Making Twitter Friends



Now that you have your Twitter account created, it’s time to find some followers.

I don’t like the name followers, so let’s call them friends. But remember, Twitter calls them followers. It’s not a weird cultish thing.

“Followers” is just Twitter’s name for “friends” in FaceBook, and “contacts” in your email programme.


#1: Search your contacts from your online email account. Enter in your email address and choose the service or services you use. This applies only to online services such as g-mail, yahoo, etc. Enter your password (for the service) when asked to do so. You will see a list of names, showing you those of your contacts who are already on Twitter. Check the box next to the name if you want to follow them. They in turn have the option to follow you back.

#2: Invite contacts from your address book. Insert the email addresses of your contacts, one at a time, and invite them to join you.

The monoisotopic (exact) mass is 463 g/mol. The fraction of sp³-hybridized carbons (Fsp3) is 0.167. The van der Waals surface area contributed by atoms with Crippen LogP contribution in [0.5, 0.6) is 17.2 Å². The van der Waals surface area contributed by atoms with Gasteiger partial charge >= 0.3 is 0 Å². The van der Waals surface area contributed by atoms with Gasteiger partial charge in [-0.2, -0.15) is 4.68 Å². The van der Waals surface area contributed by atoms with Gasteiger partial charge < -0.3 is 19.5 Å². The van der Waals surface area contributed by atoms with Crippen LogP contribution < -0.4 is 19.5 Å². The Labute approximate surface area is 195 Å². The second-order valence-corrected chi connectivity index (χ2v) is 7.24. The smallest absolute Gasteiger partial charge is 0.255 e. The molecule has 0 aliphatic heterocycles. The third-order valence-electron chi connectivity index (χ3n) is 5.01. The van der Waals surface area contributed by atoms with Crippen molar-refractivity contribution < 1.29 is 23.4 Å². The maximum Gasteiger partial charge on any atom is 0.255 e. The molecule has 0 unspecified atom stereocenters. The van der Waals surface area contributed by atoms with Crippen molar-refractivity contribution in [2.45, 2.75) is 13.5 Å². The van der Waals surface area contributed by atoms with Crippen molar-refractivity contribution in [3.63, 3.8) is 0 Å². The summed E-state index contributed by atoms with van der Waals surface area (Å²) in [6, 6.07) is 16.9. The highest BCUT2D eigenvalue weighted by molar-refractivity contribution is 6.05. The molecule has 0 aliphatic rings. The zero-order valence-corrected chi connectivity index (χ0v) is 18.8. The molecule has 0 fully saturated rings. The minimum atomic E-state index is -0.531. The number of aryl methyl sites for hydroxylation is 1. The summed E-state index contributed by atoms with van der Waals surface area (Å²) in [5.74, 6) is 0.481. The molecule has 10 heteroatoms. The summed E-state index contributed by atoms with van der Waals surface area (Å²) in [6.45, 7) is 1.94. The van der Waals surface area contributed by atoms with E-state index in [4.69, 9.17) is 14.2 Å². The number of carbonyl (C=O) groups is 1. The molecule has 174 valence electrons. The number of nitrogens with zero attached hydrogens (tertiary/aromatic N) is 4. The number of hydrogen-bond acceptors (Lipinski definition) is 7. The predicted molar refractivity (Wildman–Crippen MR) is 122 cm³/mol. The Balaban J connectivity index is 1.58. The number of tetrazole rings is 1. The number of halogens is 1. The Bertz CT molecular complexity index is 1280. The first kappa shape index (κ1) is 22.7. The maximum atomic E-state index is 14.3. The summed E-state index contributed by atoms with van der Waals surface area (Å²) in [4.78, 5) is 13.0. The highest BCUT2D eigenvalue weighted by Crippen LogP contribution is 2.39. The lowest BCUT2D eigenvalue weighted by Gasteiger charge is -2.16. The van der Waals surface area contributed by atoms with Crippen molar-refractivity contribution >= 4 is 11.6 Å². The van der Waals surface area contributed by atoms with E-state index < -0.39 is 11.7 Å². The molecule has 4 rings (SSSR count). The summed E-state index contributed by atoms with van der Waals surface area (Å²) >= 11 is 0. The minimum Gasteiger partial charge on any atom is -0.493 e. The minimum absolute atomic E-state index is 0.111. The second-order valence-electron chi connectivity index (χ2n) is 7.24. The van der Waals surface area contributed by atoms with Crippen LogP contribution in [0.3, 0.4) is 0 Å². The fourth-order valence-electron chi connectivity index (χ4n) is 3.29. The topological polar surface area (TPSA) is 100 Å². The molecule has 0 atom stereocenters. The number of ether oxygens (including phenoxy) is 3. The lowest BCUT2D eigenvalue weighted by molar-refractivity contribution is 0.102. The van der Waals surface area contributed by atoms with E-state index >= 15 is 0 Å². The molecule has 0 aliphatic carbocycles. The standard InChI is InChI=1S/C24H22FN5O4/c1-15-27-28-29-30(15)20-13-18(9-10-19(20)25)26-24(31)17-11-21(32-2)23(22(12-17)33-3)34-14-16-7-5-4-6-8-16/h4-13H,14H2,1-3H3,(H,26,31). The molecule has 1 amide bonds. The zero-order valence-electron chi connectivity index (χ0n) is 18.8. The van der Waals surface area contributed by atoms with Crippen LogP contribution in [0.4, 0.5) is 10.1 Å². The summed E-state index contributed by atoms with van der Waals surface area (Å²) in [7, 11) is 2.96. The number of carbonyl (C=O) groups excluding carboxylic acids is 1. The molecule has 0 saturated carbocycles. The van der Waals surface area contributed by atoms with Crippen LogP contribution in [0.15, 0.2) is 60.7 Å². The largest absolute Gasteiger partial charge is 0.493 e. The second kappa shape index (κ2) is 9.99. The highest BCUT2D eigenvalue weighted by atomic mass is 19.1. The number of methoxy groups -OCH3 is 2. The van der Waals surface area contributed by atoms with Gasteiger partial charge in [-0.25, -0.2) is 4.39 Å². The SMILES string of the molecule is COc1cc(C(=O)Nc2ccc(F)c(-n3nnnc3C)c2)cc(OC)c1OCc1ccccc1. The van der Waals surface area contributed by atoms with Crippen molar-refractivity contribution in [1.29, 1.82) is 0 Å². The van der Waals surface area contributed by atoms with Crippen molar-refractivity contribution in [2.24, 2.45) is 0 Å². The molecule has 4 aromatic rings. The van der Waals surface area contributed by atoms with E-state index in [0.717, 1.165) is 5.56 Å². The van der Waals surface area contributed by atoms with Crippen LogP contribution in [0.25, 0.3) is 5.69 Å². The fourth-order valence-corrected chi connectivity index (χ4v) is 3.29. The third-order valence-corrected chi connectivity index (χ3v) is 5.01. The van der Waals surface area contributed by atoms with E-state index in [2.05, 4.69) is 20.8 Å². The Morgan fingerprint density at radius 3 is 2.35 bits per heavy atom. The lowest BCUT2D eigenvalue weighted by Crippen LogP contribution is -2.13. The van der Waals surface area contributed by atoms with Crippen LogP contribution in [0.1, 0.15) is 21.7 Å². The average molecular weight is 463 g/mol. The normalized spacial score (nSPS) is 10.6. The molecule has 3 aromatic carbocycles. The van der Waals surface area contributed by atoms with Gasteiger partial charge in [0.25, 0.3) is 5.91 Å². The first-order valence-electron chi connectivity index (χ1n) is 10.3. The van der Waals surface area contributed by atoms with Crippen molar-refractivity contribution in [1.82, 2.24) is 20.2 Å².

#3: Search by name or by location to find others who are Twittering, and then follow them.



#4: Aim to be a good Twitter friend and Internet buddy. What would you like others to do for you? Do it for them.

#5: Pass on snippets of news you think will interest others.  It doesn’t need to be about you, or your work. It doesn’t even need to be about writing.

#6: Respond to people’s comments. Take an interest in those who post things of interest to you.

#7: Communicate frequently. People need to get to know you and recognise your face (not an avatar!) and username. 5 minutes on Twitter a day is of more value than an hour once a month.

#6: Retweet (RT) posts that you think will be of interest to your Twitter friends. Original authors of the message will often write to thank you. Respond to their messages, and if appropriate, encourage communication.

Worth knowing: John Locke (How I Sold a Million eBooksin 5 months) attributes his success to social networking, most of which was done through Twitter.